Saturday, May 5, 2018

Corporate Debt in Latin America and its Macroeconomic Implications

New paper by Esteban Pérez and co-authors published by the Levy Institute. From the abstract:
This paper provides an empirical analysis of nonfinancial corporate debt in six large Latin American countries (Argentina, Brazil, Chile, Colombia, Mexico, and Peru), distinguishing between bond-issuing and non-bond-issuing firms, and assessing the debt’s macroeconomic implications. The paper uses a sample of 2,241 firms listed on the stock markets of their respective countries, comprising 34 sectors of economic activity for the period 2009–16. On the basis of liquidity, leverage, and profitability indicators, it shows that bond-issuing firms are in a worse financial position relative to non-bond-issuing firms. Using Minsky’s hedge/speculative/Ponzi taxonomy for financial fragility, we argue that there is a larger share of firms that are in a speculative or Ponzi position relative to the hedge category. Also, the share of hedge bond-issuing firms declines over time. Finally, the paper presents the results of estimating a nonlinear threshold econometric model, which demonstrates that beyond a leverage threshold, firms’ investment contracts while they increase their liquidity positions. This has important macroeconomic implications, since the listed and, in particular, bond-issuing firms (which tend to operate under high leverage levels) represent a significant share of assets and investment. This finding could account, in part, for the retrenchment in investment that the sample of countries included in the paper have experienced in the period under study and highlights the need to incorporate the international bond market in analyses of monetary transmission mechanisms.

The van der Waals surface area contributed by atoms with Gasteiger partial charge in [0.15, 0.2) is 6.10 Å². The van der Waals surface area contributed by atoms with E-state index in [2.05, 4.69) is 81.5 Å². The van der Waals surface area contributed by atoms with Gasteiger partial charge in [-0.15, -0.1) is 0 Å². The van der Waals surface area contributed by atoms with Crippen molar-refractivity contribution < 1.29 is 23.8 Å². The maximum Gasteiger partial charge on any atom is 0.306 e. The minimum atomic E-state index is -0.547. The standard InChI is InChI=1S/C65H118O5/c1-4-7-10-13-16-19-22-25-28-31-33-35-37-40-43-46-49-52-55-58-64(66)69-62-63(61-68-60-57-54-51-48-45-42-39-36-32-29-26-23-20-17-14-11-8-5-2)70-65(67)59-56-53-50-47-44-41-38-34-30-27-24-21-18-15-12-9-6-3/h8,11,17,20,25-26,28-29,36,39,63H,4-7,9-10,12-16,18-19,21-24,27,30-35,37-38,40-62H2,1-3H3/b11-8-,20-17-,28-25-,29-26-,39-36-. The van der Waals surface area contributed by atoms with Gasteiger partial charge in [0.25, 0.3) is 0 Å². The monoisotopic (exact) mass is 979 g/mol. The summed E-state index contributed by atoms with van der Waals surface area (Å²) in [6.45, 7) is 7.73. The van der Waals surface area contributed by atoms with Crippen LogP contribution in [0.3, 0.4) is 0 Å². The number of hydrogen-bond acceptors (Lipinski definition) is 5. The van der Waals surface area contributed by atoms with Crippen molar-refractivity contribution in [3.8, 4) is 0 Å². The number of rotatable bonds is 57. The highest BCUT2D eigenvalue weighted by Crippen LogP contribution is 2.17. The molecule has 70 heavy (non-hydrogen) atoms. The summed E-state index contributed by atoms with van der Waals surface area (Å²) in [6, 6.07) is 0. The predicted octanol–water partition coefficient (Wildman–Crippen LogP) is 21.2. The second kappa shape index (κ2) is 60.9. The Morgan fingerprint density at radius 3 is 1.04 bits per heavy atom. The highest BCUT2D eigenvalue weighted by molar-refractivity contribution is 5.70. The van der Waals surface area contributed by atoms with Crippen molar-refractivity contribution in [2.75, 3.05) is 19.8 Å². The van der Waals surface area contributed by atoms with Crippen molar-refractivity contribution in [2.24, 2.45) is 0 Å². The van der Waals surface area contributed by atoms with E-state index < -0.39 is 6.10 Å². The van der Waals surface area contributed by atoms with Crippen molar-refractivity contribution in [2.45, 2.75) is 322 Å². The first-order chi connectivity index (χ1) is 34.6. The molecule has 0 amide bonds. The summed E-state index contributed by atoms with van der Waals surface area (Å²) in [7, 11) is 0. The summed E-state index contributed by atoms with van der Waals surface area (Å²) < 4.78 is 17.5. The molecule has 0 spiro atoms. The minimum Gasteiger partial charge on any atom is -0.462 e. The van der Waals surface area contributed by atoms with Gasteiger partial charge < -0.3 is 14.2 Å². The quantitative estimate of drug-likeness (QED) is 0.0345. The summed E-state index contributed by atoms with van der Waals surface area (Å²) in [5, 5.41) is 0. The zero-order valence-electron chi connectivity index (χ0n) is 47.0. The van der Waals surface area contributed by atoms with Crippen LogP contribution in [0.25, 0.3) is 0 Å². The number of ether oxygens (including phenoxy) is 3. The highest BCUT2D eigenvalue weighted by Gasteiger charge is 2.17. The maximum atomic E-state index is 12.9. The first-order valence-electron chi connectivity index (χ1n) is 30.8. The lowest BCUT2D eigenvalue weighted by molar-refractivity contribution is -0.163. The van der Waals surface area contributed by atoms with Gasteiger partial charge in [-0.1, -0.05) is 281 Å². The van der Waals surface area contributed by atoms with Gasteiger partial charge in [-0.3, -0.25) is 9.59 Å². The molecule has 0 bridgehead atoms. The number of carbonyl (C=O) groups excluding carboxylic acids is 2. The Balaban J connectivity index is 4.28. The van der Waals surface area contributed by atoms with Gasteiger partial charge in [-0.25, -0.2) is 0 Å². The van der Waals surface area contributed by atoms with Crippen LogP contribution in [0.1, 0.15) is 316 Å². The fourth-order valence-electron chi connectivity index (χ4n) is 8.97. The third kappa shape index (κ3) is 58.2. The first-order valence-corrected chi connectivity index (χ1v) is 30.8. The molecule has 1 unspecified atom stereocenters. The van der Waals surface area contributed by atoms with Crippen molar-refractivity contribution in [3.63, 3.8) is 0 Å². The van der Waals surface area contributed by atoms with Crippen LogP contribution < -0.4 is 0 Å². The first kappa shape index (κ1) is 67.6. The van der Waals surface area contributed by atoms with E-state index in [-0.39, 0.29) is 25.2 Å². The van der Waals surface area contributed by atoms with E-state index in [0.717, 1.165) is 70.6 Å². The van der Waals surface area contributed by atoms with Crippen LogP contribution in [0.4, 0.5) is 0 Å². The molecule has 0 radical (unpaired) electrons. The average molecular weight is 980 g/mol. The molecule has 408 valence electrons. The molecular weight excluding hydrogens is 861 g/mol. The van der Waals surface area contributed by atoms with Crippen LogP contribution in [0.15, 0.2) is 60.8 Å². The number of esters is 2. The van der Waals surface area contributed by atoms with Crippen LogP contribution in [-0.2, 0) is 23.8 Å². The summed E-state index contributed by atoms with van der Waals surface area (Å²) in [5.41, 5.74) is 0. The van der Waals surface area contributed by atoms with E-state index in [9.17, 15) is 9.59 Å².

Read full paper here

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